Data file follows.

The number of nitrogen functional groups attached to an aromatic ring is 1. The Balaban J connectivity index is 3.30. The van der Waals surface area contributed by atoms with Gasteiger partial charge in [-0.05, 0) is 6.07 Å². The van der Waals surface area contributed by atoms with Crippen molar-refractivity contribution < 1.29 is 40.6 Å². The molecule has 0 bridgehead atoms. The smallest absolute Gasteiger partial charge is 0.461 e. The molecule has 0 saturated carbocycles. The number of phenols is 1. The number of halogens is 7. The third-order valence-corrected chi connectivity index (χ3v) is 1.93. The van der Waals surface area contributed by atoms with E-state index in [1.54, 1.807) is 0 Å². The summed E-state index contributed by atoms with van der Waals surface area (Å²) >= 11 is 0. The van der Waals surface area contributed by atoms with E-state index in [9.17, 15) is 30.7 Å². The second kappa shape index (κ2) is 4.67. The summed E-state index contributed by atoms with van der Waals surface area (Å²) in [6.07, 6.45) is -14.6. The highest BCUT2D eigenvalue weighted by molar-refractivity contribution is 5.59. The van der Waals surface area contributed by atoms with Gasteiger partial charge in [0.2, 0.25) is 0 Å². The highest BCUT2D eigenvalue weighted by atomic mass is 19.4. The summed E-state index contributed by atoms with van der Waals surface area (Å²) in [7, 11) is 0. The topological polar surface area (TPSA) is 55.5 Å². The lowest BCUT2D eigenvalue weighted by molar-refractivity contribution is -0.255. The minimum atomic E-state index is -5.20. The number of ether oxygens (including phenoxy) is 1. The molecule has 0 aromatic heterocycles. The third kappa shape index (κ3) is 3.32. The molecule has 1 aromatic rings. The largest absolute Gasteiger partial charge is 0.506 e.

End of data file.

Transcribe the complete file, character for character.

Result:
The number of nitrogen functional groups attached to an aromatic ring is 1. The Balaban J connectivity index is 3.30. The van der Waals surface area contributed by atoms with Gasteiger partial charge in [-0.05, 0) is 6.07 Å². The van der Waals surface area contributed by atoms with Crippen molar-refractivity contribution < 1.29 is 40.6 Å². The molecule has 0 bridgehead atoms. The smallest absolute Gasteiger partial charge is 0.461 e. The molecule has 0 saturated carbocycles. The number of phenols is 1. The number of halogens is 7. The third-order valence-corrected chi connectivity index (χ3v) is 1.93. The van der Waals surface area contributed by atoms with E-state index in [1.54, 1.807) is 0 Å². The summed E-state index contributed by atoms with van der Waals surface area (Å²) >= 11 is 0. The van der Waals surface area contributed by atoms with E-state index in [9.17, 15) is 30.7 Å². The second kappa shape index (κ2) is 4.67. The summed E-state index contributed by atoms with van der Waals surface area (Å²) in [6.07, 6.45) is -14.6. The highest BCUT2D eigenvalue weighted by molar-refractivity contribution is 5.59. The van der Waals surface area contributed by atoms with Gasteiger partial charge in [0.2, 0.25) is 0 Å². The highest BCUT2D eigenvalue weighted by atomic mass is 19.4. The summed E-state index contributed by atoms with van der Waals surface area (Å²) in [7, 11) is 0. The topological polar surface area (TPSA) is 55.5 Å². The lowest BCUT2D eigenvalue weighted by molar-refractivity contribution is -0.255. The minimum atomic E-state index is -5.20. The number of ether oxygens (including phenoxy) is 1. The molecule has 0 aromatic heterocycles. The third kappa shape index (κ3) is 3.32. The molecule has 1 aromatic rings. The largest absolute Gasteiger partial charge is 0.506 e.